April 19, 2020
Second Sunday after Easter
"An Inexpressible and Glorious Joy”
1 Peter 1:3-9
Rev. Dinah Haag, preaching
After being injured in a peek-a-boo accident, I was transferred to the I.C.U.
With so many sporting events being cancelled, they’re having to televise the World Origami Championship. It’s on Paperview.
Many of you know this amazing place called Benzie County, and how Mayberry-esque it is and our main UPS guy, Steve, who is never without a smile or good word. In fact, the menu at the local Asian restaurant states that the Szechuan Calamari is endorsed by Steve the UPS guy.
So Steve dropped off a package last week, and we exchanged a couple of pleasantries through the cracked door with the glass window. I asked him how he was doing, and he mentioned that the mask thing was working out really well for him. So far, he’s got $500 in cash, a few sets of keys, a couple credit cards and a Mercedes. One of his co-workers totally fell for his joke. And those of you who know him can see the big grin that he always wears behind his new black and white polka dotted face mask.
Norm Linville of Maplewood (MO) Christian Church, asks and answers the question, ”Why have Holy Hilarity Sunday? Because we're Easter people, celebrating the resurrection. Because everyone who is trapped in the tomb of defeat and sorrow needs to hear the joy of the Good News!”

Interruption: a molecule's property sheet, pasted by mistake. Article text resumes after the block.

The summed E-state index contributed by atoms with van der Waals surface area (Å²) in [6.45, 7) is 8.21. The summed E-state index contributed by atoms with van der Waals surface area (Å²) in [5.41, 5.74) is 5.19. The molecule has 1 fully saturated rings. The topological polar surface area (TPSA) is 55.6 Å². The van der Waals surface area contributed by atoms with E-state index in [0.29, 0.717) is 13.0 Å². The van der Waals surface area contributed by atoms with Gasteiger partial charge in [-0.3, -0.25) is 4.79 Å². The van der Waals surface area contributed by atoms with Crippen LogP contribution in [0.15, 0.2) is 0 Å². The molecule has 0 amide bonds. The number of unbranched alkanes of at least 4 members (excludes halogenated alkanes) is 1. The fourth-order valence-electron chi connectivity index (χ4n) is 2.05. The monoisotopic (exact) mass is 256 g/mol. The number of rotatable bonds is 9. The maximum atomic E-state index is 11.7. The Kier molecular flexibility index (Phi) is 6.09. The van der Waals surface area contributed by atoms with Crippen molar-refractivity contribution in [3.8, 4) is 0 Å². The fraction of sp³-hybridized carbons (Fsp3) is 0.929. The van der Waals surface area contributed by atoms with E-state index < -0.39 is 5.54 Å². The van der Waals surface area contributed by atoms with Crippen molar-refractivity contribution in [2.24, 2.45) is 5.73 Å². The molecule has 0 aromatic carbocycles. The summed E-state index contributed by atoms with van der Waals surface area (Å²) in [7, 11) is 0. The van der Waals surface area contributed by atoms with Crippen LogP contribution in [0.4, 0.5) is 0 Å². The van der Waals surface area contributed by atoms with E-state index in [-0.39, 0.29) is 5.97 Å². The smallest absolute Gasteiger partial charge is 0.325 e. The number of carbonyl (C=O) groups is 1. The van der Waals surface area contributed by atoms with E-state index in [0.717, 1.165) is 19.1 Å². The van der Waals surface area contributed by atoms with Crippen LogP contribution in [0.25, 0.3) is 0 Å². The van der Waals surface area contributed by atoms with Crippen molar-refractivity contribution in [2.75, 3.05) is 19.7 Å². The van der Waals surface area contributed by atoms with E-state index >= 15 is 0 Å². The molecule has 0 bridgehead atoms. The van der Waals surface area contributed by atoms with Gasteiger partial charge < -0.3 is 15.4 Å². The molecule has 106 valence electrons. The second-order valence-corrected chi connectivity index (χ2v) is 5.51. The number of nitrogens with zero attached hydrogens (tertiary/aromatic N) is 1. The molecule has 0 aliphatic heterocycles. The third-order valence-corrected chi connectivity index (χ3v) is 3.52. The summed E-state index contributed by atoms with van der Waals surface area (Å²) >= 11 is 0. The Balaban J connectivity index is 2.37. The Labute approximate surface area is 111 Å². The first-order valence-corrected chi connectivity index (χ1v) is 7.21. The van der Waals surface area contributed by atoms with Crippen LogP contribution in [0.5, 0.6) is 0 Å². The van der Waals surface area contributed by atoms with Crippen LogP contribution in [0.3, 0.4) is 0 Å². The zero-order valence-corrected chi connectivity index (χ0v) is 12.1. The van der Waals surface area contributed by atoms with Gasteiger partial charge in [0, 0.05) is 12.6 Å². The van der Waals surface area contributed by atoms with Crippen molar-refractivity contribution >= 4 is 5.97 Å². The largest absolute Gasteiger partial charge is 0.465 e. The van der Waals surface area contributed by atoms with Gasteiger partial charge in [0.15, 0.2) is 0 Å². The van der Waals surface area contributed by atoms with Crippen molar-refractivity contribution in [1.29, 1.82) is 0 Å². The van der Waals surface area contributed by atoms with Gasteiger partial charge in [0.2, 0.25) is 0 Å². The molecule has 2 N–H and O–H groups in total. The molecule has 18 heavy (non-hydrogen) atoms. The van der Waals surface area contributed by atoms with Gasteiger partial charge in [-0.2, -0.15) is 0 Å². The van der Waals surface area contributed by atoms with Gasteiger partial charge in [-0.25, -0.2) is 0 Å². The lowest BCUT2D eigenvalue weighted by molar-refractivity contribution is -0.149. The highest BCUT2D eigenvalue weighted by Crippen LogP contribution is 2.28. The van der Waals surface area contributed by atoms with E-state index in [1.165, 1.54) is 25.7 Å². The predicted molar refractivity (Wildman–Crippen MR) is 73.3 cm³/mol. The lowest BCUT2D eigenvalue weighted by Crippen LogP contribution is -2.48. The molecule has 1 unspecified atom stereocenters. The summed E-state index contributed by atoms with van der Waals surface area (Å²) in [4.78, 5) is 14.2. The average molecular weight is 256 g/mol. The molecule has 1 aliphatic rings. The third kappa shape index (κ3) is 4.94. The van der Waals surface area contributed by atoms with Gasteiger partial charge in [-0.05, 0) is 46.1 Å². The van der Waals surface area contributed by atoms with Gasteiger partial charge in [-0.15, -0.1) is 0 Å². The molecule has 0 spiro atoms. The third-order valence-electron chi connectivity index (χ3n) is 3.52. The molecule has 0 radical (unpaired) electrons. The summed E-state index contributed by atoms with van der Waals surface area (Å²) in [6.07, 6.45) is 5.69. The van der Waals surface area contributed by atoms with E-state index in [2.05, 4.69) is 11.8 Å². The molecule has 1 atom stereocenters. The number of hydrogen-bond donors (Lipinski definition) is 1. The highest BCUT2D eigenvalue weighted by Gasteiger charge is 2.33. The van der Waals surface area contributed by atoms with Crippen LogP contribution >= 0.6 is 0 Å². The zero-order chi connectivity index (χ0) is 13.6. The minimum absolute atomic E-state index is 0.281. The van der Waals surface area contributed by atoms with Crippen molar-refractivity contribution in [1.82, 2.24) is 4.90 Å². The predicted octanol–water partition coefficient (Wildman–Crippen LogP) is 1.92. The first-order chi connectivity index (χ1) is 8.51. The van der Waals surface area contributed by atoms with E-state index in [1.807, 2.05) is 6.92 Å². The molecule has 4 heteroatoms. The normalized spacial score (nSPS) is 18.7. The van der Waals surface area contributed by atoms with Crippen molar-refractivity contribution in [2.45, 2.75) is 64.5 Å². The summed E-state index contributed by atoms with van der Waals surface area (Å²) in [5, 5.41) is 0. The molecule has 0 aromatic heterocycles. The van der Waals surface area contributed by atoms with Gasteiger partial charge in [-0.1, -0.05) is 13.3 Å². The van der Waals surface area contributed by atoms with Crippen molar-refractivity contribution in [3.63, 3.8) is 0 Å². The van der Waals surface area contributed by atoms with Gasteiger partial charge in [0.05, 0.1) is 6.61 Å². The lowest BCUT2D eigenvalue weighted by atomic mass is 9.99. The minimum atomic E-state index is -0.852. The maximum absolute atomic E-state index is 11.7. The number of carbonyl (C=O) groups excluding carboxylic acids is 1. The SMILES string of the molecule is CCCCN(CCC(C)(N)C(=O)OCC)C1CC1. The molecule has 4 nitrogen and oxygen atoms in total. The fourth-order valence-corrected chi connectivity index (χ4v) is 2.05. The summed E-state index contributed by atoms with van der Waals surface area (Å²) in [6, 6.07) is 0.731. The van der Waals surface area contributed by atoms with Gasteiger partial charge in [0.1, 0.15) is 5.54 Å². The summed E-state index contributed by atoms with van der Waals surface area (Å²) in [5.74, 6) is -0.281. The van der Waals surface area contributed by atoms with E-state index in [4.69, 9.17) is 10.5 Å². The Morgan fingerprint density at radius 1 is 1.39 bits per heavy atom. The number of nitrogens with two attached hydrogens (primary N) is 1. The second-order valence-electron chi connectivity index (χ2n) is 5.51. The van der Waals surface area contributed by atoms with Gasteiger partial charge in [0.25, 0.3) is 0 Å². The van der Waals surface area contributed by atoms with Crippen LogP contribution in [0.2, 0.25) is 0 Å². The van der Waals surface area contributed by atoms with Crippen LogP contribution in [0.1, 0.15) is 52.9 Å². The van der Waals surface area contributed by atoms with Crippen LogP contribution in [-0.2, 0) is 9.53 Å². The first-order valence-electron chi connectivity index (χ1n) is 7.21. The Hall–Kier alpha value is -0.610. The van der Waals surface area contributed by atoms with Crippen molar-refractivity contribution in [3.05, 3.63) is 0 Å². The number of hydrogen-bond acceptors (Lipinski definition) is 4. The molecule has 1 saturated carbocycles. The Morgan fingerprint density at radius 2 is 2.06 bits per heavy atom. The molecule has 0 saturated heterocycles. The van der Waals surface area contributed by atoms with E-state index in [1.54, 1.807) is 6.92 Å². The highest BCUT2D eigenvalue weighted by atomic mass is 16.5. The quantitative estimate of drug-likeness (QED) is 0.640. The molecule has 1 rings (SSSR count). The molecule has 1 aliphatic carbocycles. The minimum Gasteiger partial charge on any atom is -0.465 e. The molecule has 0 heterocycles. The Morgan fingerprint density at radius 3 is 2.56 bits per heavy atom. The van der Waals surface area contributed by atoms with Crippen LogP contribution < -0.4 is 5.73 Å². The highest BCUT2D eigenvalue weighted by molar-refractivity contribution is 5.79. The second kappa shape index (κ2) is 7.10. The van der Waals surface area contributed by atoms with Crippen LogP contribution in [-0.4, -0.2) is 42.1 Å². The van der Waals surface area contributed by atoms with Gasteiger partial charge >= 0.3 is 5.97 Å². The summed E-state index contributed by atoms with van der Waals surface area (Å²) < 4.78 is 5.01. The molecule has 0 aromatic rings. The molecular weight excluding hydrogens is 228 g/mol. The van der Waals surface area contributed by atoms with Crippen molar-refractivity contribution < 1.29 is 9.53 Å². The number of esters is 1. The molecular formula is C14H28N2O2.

For centuries in Eastern Orthodox, Catholic and Protestant countries, Churchgoers and pastors played practical jokes on each other, drenched each other with water, told jokes, sang, and danced. Early church theologians (like Augustine, Gregory of Nyssa, and John Chrysostom) supported the idea that God played a practical joke on evil by raising Jesus from the dead. "Risus paschalis - the Easter laugh," the early theologians called it.
This morning’s scripture passage comes from the time when Christian Gentiles were scattered around the Middle East and Mediterranean for various reasons. The passage is part of a letter that was passed around, probably most often read aloud at church house meetings. Unlike so many of the other New Testament letters which were written by Paul, 1 Peter was written by Peter - the impetuous, brave and energetic fisherman. It is a letter of encouragement, to bolster the faith of those who are suffering - and the words are as relative today as they were then.
1 Peter 1:3-9